5 Health Resolutions You Can Actually Keep This Year

woman-brushing-teeth

It happens every year. The holiday slope begins with Halloween, and the next thing we know, we’re watching football in late November with a full belly and either eagerly participating in or even more blatantly refusing to shop on Black Friday. Before you know it, the holidays are over and you’ve eaten about 10 million sugar cookies (and no figgy puddings, yet again). Your belly is bloated and your mouth has that residual aftertaste of sugar. Through the fog of your sugar low, you vow to be super healthy in 2015: no carbs, no sugar, no coffee, no enjoyment of food whatsoever. Plus, you tell yourself that you’re definitely going to work out every day. Or at least, like, three times a week. 2015 is your year! 

Then January 7 rolls around, and a quarter of resolutions made have been abandoned. By January 10, it’s a third. (And that is statistically accurate, so good luck making it to March!)

This year, focus on simple resolutions that are easy to keep. The foods that are good for your heart and your weight are also the foods that are good for your teeth. The plaque that you want to avoid in your arteries is the plaque that you can remove by brushing and flossing. The water that helps hydrate your skin and flush out toxins also keeps your breath fresh by keeping bacteria at bay. The cigarettes that are destroying your lungs are also destroying your gums and teeth. If the eyes are the windows to the soul, then the mouth is the window to the body.

With that said, here are five tips for keeping your mouth and your body healthy in 2015:

1. Brush twice a day for two minutes.

There are a lot of great new gadgets your dentist can recommend to help you achieve your daily brushing goal if a manual toothbrush just doesn’t entice you. Most electric toothbrushes come with a two-minute timer to help you monitor your brushing and match your dentist’s recommendation. When you compare the clean feeling electric brushes give you over manual brushes, you might even get a bit more excited about brushing more often. Consumer Reports can also help you figure out which brush might meet your needs.

2. Floss!

Unsurprisingly, flossing typically falls by the wayside as an oral-care habit. It can be an awkward and even painful process, but it’s incredibly important for your gums and teeth. Brushing alone only removes some of the plaque and food debris in your mouth, while flossing helps remove buildup between teeth while strengthening gums at the same time. If your gums seem overly sensitive or you see blood in the sink when you floss, keep doing it. Those signs can indicate poor oral health. Ask your dentist or dental hygienist to show you the correct way to floss, and stick with it. After about two or three days, you’ll notice that your gums aren’t in pain, and you might get addicted to that clean-mouth feeling!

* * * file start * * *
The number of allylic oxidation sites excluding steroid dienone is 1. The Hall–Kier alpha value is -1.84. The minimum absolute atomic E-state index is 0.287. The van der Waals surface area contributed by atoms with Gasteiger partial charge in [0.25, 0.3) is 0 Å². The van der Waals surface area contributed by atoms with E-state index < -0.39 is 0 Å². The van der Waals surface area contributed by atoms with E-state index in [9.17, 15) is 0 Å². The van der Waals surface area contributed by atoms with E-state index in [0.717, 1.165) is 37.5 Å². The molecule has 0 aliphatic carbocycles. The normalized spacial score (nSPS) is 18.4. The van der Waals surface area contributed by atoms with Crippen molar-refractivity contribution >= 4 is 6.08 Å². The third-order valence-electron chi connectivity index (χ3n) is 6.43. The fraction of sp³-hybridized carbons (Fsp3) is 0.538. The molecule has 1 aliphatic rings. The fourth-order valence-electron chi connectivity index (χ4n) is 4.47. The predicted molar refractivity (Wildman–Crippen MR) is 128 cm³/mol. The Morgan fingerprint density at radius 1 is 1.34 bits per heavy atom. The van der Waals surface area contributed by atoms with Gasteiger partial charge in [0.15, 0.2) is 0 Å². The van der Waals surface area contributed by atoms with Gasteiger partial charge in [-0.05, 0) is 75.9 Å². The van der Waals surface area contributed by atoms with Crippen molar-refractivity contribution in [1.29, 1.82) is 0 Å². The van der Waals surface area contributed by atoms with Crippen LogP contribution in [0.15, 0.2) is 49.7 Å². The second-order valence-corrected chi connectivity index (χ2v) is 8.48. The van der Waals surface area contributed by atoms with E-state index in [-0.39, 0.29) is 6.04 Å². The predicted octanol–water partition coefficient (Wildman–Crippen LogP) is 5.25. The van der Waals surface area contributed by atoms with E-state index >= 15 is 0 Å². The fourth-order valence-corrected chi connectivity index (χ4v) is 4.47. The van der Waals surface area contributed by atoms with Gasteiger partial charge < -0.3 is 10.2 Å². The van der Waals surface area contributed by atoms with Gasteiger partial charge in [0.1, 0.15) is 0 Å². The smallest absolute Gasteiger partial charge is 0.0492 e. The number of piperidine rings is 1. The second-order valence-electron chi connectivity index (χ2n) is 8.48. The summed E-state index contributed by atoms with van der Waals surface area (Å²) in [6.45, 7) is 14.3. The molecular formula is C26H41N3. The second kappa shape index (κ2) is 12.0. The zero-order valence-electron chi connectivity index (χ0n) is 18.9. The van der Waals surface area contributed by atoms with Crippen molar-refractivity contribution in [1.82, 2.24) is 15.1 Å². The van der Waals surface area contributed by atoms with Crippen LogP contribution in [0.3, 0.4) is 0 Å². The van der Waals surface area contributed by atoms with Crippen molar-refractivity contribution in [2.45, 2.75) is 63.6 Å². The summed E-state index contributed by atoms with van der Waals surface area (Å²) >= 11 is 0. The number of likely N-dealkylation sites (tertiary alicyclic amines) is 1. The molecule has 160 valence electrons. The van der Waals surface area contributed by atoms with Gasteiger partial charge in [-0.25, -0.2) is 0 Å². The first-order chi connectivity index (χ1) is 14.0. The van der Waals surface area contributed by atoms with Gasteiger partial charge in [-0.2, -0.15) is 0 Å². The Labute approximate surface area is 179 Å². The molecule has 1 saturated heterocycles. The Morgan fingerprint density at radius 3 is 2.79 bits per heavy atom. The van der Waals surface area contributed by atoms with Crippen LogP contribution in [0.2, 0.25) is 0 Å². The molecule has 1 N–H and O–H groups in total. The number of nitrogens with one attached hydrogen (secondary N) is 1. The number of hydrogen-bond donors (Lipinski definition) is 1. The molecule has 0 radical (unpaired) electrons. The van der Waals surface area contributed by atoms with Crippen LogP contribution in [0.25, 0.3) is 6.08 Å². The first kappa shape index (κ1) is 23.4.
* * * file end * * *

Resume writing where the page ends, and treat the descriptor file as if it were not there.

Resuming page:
3. Drink more water.

Drinking water is another thing you may not like doing, but replacing your sweet beverages offers a simple way to lose a few pounds. Those drinks can also stain your teeth, so drinking water will help both to avoid staining in the first place and to wash early stains away. It also keeps your breath fresh and can help keep your appetite under control. Its neutral pH helps balance the pH in your mouth, which is important for your oral health. It’s also great for your skin and other organs.

4. Quit smoking.

Do I really need to say anything about this? You know you shouldn’t smoke. Smoking stains your teeth, can lead to gum disease, increases the amount of plaque and tartar in the mouth, speeds bone loss in the jaw, and increases your risk for a variety of oral and throat cancers. While there are a variety of benefits to quitting, your mouth will benefit in a major way when you cut down or stop all together.

5. Eat healthy foods.

Parsley keeps your breath fresh. Sugar damages your teeth. Seems simple enough, right? Remember, the best foods for your mouth include cheese; chicken; nuts; milk; and crunchy fruits and veggies such as apples, carrots and celery. Bad for your mouth: candy, cookies, cakes, pies, breads, muffins, potato chips, pretzels, French fries, bananas and dried fruits.

I wish you the best of luck with your New Year’s resolutions. Follow this guide, and you might achieve more than you thought you could with a few simple food replacements and additional oral health care habits. Happy 2015!